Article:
NHS RightCare - Frailty toolkit, do we need one?

14 August 2019

Beverley Marriott is a Frailty and Dementia Matron working in the Birmingham community healthcare foundation trust. She is also a King’s College Older Person Fellow. She tweets @bevbighair

A toolkit has been developed by NHS RightCare in collaboration with NHS England’s National Clinical Director for Older People, Age UK, Getting It Right First Time and The National Institute for Health and Care Excellence (NICE).

Why do we need a toolkit?

Increasing numbers of people are at risk of developing frailty and a person living with mild frailty has twice the mortality risk of a fit older person. Unfortunately more people living with mild, moderate or severe frailty are attending emergency departments, with over 4000 admissions daily for people living with frailty.

Older people living with mild, moderate or severe frailty are more likely to have delayed transfers of care. 45% of people experiencing delayed transfers of care are over 85 (approximately 50% of people aged 85 and over will encounter frailty). Severe frailty brings over four times the costs of non-frailty.

Often people living with frailty could have their needs met within the community setting, outside acute hospital care.

What does the NHS Rightcare toolkit offer?

This NHS RightCare toolkit supports the delivery of the NHS Long Term Plan for frailty, an evidence-based framework of care for older people with frailty to be delivered through the national Ageing Well programme. This highlights the focus on delivering integrated personalised care in communities. It also aims to support the delivery of care to meet the needs of older people with three inter-related service models centred on identified patient groups.

Community multidisciplinary teams

Community multidisciplinary teams will target the moderate frailty population, moderately frail people whose annual risk of urgent care utilisation, death and care home admission is 3 times that of an older person of the same age who is fit. This identified patient group needs targeted proactive interventions to reduce frailty progression and unwarranted secondary care attendances.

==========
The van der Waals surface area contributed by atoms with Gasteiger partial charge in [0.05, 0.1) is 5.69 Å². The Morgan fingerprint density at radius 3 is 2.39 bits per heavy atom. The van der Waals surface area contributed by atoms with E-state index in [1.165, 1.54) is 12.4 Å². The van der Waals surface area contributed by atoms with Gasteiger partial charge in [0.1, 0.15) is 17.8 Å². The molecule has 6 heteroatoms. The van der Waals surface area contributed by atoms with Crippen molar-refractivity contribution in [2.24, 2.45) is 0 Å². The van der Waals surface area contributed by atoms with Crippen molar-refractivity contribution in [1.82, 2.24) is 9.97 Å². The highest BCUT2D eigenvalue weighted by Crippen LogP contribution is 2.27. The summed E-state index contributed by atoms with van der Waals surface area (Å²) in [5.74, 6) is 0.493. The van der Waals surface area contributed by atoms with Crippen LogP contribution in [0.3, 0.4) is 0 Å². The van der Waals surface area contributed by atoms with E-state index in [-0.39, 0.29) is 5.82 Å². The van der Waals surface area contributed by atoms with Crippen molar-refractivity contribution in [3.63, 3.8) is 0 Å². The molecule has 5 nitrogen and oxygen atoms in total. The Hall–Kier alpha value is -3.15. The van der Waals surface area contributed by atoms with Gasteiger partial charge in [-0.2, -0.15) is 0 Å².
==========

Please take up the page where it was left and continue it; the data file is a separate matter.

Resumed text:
Urgent Community Response

Urgent Community Response is designed for older people who are at risk of unwarranted stays in hospital, as these people can have their needs met more effectively in a community setting.

Enhanced health in care homes

Enhanced health in care homes will enable consistent health care support across England. Care home beds outnumber NHS hospital beds by 3:1 and can be an important place for end of life care. The Ageing Well programme and framework aim to support commissioners, acute and community health services providers, social care and the voluntary sector to work together, turning what is currently urgent care into planned care for key groups of vulnerable older people.

The Frailty Toolkit highlights system improvement priorities as delirium, dementia and cognitive disorders. It seeks to highlight that people living with frailty will often live with or experience dementia and delirium and that there are specific conditions that require attention across systems to support prevention, identification, support and management. Recognition of the signs of delirium and dementia is essential.

Although delirium is treatable, and preventable if dealt with urgently, unfortunately it is associated with increased length of hospital stay, hospital acquired complications and higher mortality rates. From experience, people who have falls are more at risk of developing delirium.

Dementia and cognitive disorders are progressive, and experience of dementia will vary, meaning that care and support must be person-centred and that families and healthcare professionals must have access to screening, appropriate training and support to improve the care they receive.

Moving forward, the toolkit aims to support clinicians in understanding how to identify frailty, care planning and outcomes, and provides an opportunity to assess and benchmark current systems to find opportunities for improvement.



Anything we can do to improve the quality of life and independence has to be fully researched and implimented if found to be beneficial.

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